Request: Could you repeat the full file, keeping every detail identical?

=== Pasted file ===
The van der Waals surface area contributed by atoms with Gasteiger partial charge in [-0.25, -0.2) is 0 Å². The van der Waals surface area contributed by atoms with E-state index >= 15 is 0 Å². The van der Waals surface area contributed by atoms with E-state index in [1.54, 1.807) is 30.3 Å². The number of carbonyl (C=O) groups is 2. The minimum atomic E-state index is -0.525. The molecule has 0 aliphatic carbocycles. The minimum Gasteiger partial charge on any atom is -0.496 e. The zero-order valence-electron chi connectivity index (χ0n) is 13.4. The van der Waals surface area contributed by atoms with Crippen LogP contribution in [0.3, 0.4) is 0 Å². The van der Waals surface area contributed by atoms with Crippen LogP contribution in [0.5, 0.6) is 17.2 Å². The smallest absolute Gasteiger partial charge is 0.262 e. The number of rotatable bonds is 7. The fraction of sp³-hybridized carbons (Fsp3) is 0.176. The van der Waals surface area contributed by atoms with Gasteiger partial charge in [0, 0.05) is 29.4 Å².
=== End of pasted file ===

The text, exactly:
The van der Waals surface area contributed by atoms with Gasteiger partial charge in [-0.25, -0.2) is 0 Å². The van der Waals surface area contributed by atoms with E-state index >= 15 is 0 Å². The van der Waals surface area contributed by atoms with E-state index in [1.54, 1.807) is 30.3 Å². The number of carbonyl (C=O) groups is 2. The minimum atomic E-state index is -0.525. The molecule has 0 aliphatic carbocycles. The minimum Gasteiger partial charge on any atom is -0.496 e. The zero-order valence-electron chi connectivity index (χ0n) is 13.4. The van der Waals surface area contributed by atoms with Crippen LogP contribution in [0.3, 0.4) is 0 Å². The van der Waals surface area contributed by atoms with Crippen LogP contribution in [0.5, 0.6) is 17.2 Å². The smallest absolute Gasteiger partial charge is 0.262 e. The number of rotatable bonds is 7. The fraction of sp³-hybridized carbons (Fsp3) is 0.176. The van der Waals surface area contributed by atoms with Gasteiger partial charge in [0, 0.05) is 29.4 Å².